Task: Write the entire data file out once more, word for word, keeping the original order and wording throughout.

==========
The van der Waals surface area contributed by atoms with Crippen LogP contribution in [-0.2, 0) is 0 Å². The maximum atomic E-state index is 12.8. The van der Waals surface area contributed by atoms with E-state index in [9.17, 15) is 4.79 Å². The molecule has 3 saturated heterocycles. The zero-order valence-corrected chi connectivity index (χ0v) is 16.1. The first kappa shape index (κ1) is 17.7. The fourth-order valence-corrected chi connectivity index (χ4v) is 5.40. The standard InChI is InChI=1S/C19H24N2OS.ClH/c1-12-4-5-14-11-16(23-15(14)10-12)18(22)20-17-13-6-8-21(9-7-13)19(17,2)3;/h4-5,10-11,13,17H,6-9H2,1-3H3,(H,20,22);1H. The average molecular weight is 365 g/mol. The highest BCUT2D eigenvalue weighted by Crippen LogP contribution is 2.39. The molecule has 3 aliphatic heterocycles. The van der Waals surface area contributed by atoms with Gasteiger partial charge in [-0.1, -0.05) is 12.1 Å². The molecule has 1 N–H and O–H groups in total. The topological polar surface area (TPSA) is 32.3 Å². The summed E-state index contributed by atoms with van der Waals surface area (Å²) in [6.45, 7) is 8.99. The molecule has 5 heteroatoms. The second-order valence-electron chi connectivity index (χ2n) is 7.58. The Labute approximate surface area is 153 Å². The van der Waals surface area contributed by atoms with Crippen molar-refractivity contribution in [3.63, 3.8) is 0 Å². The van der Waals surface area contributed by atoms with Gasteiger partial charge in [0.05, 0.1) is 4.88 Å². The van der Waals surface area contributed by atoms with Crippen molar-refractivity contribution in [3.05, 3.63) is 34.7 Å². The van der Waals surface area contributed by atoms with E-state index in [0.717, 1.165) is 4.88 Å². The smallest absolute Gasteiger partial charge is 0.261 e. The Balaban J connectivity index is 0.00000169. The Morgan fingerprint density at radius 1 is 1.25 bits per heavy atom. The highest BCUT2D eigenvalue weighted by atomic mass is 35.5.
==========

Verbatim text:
The van der Waals surface area contributed by atoms with Crippen LogP contribution in [-0.2, 0) is 0 Å². The maximum atomic E-state index is 12.8. The van der Waals surface area contributed by atoms with E-state index in [9.17, 15) is 4.79 Å². The molecule has 3 saturated heterocycles. The zero-order valence-corrected chi connectivity index (χ0v) is 16.1. The first kappa shape index (κ1) is 17.7. The fourth-order valence-corrected chi connectivity index (χ4v) is 5.40. The standard InChI is InChI=1S/C19H24N2OS.ClH/c1-12-4-5-14-11-16(23-15(14)10-12)18(22)20-17-13-6-8-21(9-7-13)19(17,2)3;/h4-5,10-11,13,17H,6-9H2,1-3H3,(H,20,22);1H. The average molecular weight is 365 g/mol. The highest BCUT2D eigenvalue weighted by Crippen LogP contribution is 2.39. The molecule has 3 aliphatic heterocycles. The van der Waals surface area contributed by atoms with Gasteiger partial charge in [-0.1, -0.05) is 12.1 Å². The molecule has 1 N–H and O–H groups in total. The topological polar surface area (TPSA) is 32.3 Å². The summed E-state index contributed by atoms with van der Waals surface area (Å²) in [6.45, 7) is 8.99. The molecule has 5 heteroatoms. The second-order valence-electron chi connectivity index (χ2n) is 7.58. The Labute approximate surface area is 153 Å². The van der Waals surface area contributed by atoms with Crippen molar-refractivity contribution in [3.63, 3.8) is 0 Å². The van der Waals surface area contributed by atoms with Gasteiger partial charge in [0.05, 0.1) is 4.88 Å². The van der Waals surface area contributed by atoms with Crippen molar-refractivity contribution in [3.05, 3.63) is 34.7 Å². The van der Waals surface area contributed by atoms with E-state index in [0.717, 1.165) is 4.88 Å². The smallest absolute Gasteiger partial charge is 0.261 e. The Balaban J connectivity index is 0.00000169. The Morgan fingerprint density at radius 1 is 1.25 bits per heavy atom. The highest BCUT2D eigenvalue weighted by atomic mass is 35.5.